Hurricanes Are Becoming Stronger Than Ever, And The Government Isn’t Taking Combative Actions

Hurricanes have made U.S. news a lot recently. Whether it be the destruction they have caused, the location they are damaging, or criticism of the government’s response, they have undeniably been a big issue over the past two years.

The United States is currently in the middle of hurricane season, which starts in the Atlantic on June 1 and ends on Nov. 30. There have been five hurricanes so far this season, with Hurricane Michael being the most recent as it is currently impacting the U.S.

Home destroyed by Hurricane Irma Credit: paulbr75 / Pixabay

In 2017, three major hurricanes, Irma, Harvey, and Maria, struck the United States. In 2018, there have been two major hurricanes, Florence and Michael.

Located below is a map that details where the hurricanes made landfall and the paths they traveled:

Hurricanes have gotten stronger, slower, and wetter in the past few decades than they have historically been. This is likely the result of climate change. The New York Times released an informative video on the issue:

The United Nations released a special report on Monday that laid out a path that all societies must take in order to combat the effects of man-made global warming. Currently, most societies aren’t close to meeting the requirements that have been set out.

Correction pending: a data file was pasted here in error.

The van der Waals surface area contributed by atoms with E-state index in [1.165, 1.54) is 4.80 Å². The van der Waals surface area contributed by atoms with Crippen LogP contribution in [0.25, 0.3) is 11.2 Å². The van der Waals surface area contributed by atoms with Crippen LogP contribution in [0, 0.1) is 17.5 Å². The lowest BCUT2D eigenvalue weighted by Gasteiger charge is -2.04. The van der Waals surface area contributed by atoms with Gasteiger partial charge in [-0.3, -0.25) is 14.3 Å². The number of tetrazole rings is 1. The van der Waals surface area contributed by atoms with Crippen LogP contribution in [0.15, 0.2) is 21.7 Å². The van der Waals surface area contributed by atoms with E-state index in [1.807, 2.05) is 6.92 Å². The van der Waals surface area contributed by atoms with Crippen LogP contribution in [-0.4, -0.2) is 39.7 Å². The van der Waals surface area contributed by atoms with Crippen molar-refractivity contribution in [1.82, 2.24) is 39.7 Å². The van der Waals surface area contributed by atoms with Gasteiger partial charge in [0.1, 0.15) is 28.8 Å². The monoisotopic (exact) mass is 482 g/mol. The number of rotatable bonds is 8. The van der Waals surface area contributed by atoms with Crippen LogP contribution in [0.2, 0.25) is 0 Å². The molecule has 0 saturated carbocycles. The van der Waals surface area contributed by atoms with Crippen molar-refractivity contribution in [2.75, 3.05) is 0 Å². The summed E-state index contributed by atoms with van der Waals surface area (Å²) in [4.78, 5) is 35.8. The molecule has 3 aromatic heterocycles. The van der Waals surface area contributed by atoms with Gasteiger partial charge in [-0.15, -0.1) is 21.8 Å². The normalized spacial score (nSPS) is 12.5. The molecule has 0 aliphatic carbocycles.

Although the world is on the verge of an environmental crisis, the U.S. government isn’t changing its course.

When asked about the U.N. report, President Donald Trump responded with, “It was given to me, & I want to look at who drew it. You know, which group drew it, because I can give you reports that are fabulous & reports that aren’t so good.”

This response received a wide array of criticism, prompting the #DrewIt hashtag as an attempt to mock the terminology President Trump used to describe scientific data:

Although the situation is humorous to some, the response of the President to environmental concerns matters.

Former Trump adviser Myron Bell was asked if there was any way the U.S. administration could be persuaded to take climate change more seriously. He responded with a simple, “No, I can’t.”

We have yet to see the Trump administration take direct action to combat climate change and potentially reduce the occurrence of hurricanes.